Granted, the study was performed on rats and not humans, but being my own lab rat of dietary methods, I will say that keeping weight off has involved almost no effort since Rob and I transitioned into a whole foods way of eating. When we were doing Weight Watchers, and were subscribing to the conventional wisdom of weight loss, we had to pay attention to every morsel that entered our mouths and experience those oh so un-American feelings of deprivation to shed pounds. It's counterintuitive but true that now that we eat an egg sandwich every morning (on whole wheat bread) and have banned all low-fat and artificially sweetened (except for the occasional diet soda) from our pantry (we are more flexible out and about), we're lighter than we've been before and we're really enjoying what and how we eat. Mind you, we did replace low-fat items with full-fat, particularly cheese and the swap from margarine to butter. Mmmm, butter!

As with this study, I do tend to think the magic lies in our bodies not being confused by the messages the food sends. While artificial and processed foods prime the body for a certain amount of caloric energy and certain kinds of nutrients that they don't deliver, our bodies know exactly what to do with whole, real foods - it's no mystery to our digestive systems how to break down beets, whole grains or even real cheeses (except, of course, for you unfortunate lactose-intolerant folks - so sorry!). Perhaps that is, in part, why we stay sated for so much longer and have cut back our snacking dramatically.

Now that I think about it, the whole foods "diet plan" isn't so mysterious after all...

Sunday, February 10, 2008

Flight of the hamsters

Flight of the Hamsters is the game to play if you're in a bad mood - I have laughed so hard - wait till the little guys start making a descent from really hight up... - now, if someone could explain to me how to steer the hamster...

Friday, February 08, 2008

Sit-ins roundtable

Again, seriously overdue on posting this, particularly since the roundtable happened last Friday, but I still wanted to share bits and pieces. Just as background, as you likely know, last Friday was the 48th anniversary of the beginning of the sit-in movement, when four A&T students, Ezell Blair, Jr., (now Jibreel Khazan), David Richmond, Franklin McCain and Joseph McNeil, sat down at the segregated Woolworth's counter in downtown Greensboro, reinvigorating the civil rights movement and, as the three surviving members said last Friday, putting a "down payment on our manhood."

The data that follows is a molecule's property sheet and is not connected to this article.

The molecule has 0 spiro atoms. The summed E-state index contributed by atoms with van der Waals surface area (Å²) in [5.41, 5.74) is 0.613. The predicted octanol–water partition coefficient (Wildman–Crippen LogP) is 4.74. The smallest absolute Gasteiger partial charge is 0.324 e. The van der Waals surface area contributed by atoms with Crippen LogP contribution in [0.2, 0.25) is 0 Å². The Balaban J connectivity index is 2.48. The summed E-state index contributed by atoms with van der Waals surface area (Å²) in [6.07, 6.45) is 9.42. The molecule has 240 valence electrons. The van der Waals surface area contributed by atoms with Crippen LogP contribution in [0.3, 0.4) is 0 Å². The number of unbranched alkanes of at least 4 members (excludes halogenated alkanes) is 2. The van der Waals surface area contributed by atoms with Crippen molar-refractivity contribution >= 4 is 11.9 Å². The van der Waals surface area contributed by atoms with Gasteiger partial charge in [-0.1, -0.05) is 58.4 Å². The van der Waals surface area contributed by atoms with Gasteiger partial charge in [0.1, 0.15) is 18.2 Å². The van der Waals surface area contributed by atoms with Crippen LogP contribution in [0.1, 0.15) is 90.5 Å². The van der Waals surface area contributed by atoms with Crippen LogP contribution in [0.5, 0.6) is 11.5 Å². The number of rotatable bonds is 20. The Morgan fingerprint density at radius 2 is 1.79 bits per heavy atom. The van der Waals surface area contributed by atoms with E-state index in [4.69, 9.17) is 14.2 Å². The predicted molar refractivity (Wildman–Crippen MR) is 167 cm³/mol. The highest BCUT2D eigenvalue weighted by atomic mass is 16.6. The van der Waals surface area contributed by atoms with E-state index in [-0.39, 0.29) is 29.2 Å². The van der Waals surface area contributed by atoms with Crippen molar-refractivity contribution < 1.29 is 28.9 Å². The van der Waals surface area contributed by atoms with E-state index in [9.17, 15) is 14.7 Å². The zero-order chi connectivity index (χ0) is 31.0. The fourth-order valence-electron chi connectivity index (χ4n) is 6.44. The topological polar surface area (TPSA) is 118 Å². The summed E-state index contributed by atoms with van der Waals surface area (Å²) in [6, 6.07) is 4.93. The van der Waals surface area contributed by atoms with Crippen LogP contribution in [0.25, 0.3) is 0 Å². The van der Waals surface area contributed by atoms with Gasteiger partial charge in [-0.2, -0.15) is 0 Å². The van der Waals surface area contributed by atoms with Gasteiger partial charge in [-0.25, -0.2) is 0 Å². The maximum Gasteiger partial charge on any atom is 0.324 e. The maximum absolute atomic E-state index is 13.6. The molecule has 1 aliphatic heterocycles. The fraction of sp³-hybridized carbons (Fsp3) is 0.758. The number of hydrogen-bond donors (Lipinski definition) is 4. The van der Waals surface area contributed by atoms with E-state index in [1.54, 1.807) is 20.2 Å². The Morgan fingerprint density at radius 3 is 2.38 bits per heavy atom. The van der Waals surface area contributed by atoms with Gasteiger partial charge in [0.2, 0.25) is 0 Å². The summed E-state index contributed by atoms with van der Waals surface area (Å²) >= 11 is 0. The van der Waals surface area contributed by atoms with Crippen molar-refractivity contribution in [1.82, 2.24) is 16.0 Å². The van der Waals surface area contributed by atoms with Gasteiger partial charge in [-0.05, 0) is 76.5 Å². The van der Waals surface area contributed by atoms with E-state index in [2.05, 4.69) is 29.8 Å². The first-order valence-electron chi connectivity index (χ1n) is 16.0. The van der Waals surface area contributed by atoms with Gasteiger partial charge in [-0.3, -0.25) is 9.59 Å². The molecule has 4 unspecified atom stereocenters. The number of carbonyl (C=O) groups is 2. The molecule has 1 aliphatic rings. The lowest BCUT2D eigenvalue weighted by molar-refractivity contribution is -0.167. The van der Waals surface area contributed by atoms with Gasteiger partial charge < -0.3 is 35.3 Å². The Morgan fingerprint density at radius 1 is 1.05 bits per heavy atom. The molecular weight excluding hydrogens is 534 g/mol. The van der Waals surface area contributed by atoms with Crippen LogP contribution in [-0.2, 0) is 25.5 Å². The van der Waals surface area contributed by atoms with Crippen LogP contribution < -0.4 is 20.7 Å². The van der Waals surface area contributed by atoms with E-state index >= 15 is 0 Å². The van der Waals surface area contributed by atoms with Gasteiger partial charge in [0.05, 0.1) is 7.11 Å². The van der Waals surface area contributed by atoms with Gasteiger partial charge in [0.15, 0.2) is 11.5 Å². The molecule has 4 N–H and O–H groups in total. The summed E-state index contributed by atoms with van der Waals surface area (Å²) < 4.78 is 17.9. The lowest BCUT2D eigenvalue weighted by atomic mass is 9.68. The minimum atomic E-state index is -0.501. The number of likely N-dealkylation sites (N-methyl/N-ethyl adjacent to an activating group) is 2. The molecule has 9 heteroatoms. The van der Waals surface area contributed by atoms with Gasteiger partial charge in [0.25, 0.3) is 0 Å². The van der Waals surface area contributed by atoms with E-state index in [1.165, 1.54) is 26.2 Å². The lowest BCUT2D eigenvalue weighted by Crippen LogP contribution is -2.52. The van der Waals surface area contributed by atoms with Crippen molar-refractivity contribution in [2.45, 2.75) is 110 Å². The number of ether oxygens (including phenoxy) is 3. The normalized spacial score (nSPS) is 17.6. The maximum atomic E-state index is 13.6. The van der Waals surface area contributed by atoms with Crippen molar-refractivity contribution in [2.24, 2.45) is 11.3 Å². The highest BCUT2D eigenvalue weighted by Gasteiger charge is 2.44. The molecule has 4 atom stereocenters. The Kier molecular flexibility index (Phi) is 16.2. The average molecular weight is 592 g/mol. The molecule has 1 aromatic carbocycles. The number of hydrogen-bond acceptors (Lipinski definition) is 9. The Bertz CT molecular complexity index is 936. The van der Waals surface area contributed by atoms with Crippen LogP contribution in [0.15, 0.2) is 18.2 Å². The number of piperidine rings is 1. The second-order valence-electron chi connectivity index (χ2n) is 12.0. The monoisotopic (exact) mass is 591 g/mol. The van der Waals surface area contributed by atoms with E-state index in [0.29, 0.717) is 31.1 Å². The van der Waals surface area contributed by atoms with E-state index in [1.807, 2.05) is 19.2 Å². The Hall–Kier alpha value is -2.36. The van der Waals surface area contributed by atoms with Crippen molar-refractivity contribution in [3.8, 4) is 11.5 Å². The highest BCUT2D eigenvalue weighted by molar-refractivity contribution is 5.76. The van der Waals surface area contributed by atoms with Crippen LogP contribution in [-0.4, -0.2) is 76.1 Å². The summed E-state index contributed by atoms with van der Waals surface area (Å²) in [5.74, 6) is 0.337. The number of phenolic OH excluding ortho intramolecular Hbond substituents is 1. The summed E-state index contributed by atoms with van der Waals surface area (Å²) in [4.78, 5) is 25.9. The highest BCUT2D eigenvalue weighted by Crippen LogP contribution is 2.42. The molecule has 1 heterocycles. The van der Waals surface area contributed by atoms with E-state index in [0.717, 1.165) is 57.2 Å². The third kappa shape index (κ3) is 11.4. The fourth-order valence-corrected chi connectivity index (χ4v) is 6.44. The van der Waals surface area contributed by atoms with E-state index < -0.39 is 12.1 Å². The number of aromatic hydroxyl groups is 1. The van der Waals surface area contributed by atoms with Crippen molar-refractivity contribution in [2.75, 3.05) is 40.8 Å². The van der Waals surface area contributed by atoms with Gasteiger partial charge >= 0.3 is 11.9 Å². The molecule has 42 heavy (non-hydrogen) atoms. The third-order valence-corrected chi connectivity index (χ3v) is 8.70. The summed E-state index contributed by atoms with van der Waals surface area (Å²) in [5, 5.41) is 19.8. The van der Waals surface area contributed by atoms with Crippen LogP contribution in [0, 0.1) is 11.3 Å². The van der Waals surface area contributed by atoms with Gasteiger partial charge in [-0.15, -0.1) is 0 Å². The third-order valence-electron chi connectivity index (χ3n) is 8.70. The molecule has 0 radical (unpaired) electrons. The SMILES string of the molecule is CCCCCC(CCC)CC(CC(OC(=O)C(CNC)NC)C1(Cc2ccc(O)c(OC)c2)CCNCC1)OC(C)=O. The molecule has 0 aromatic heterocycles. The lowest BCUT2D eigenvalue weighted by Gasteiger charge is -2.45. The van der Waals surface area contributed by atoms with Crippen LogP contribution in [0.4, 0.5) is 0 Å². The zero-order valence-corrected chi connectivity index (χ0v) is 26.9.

Highlights from the roundtable included:
  • They consider themselves the A&T Four, not the Greensboro Four. Though the whole city claims them and their actions now, in 1960, A&T was really a separate and self-contained city.
  • Dr. Warmoth Thomas Gibbs, then the president of A&T, was asked to talk the Four out of the protest, to which he reportedly replied, "We don't teach our students what to think; we teach them how to think."
  • Lewis Brandon, who was an A&T student at the time, and the first winner of the Human Rights Medal in 2002, said, "Greensboro likes to think of itself as progressive, especially in race relations. But Greensboro has never made change without a struggle from the community."
  • When asked by a student how they feel about A&T now, McCain said, "I'm proud of the institution but I'm not satisfied that students are doing enough," he went on to say that he felt the same way when he was a student. (As a funny side note to that question, he made mention of his mother not abiding him wearing a hat inside the house and a student immediate removed his toboggan.)
  • McCain also advised, "Don't wait for the masses to act on your concerns because the masses didn't come February 1, 1960, and they're not coming February 1, 2008."
  • Perhaps most importantly, McCain also said that the reason people are born with the capacity to do more than survive is because it is our job to take care of the least among us, that we're supposed to leave the world a better place than we found it. Buying fancy cars and starting families is all well and good, he said, but it's not the point.
A final note: My friend, Diane, and I were among the five white people there, in a turn-out that I expected to be standing room only but was instead filled with empty seats. It made me wonder a couple of things:
  1. Though African Americans were, clearly, the leaders and motivators of the civil rights movement, have we forgotten that people of all ethnicities, including whites, played significant supporting roles? That issues that affect minorities are issues that we must all address to have the best possible America?